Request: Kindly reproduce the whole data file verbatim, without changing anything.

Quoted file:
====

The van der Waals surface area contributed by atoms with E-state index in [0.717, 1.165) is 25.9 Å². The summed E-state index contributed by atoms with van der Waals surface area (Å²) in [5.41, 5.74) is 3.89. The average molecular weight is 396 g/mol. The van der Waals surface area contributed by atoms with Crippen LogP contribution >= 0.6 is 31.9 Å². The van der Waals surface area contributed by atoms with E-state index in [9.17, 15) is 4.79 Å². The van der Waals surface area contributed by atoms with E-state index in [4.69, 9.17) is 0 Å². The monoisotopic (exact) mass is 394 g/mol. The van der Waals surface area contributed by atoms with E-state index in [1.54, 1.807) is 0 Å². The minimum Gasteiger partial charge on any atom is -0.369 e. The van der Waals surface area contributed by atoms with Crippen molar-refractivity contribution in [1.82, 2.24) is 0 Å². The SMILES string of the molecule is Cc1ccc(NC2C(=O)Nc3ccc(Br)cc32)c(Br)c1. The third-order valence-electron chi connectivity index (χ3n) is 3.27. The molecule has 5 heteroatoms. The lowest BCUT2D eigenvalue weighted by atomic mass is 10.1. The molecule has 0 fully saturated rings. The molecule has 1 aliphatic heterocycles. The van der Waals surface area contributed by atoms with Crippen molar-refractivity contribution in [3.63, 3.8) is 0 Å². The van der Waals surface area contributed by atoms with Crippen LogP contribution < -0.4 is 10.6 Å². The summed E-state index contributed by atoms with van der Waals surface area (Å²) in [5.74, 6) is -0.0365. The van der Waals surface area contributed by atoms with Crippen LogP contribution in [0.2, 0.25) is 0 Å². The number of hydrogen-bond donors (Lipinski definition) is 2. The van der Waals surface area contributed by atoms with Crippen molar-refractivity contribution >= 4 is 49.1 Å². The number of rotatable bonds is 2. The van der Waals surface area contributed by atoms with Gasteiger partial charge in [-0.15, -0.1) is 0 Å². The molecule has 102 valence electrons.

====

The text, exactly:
The van der Waals surface area contributed by atoms with E-state index in [0.717, 1.165) is 25.9 Å². The summed E-state index contributed by atoms with van der Waals surface area (Å²) in [5.41, 5.74) is 3.89. The average molecular weight is 396 g/mol. The van der Waals surface area contributed by atoms with Crippen LogP contribution >= 0.6 is 31.9 Å². The van der Waals surface area contributed by atoms with E-state index in [9.17, 15) is 4.79 Å². The van der Waals surface area contributed by atoms with E-state index in [4.69, 9.17) is 0 Å². The monoisotopic (exact) mass is 394 g/mol. The van der Waals surface area contributed by atoms with E-state index in [1.54, 1.807) is 0 Å². The minimum Gasteiger partial charge on any atom is -0.369 e. The van der Waals surface area contributed by atoms with Crippen molar-refractivity contribution in [1.82, 2.24) is 0 Å². The SMILES string of the molecule is Cc1ccc(NC2C(=O)Nc3ccc(Br)cc32)c(Br)c1. The third-order valence-electron chi connectivity index (χ3n) is 3.27. The molecule has 5 heteroatoms. The lowest BCUT2D eigenvalue weighted by atomic mass is 10.1. The molecule has 0 fully saturated rings. The molecule has 1 aliphatic heterocycles. The van der Waals surface area contributed by atoms with Crippen molar-refractivity contribution in [3.63, 3.8) is 0 Å². The van der Waals surface area contributed by atoms with Crippen LogP contribution < -0.4 is 10.6 Å². The summed E-state index contributed by atoms with van der Waals surface area (Å²) in [5.74, 6) is -0.0365. The van der Waals surface area contributed by atoms with Crippen LogP contribution in [0.2, 0.25) is 0 Å². The number of hydrogen-bond donors (Lipinski definition) is 2. The van der Waals surface area contributed by atoms with Crippen molar-refractivity contribution >= 4 is 49.1 Å². The number of rotatable bonds is 2. The van der Waals surface area contributed by atoms with Gasteiger partial charge in [-0.15, -0.1) is 0 Å². The molecule has 102 valence electrons.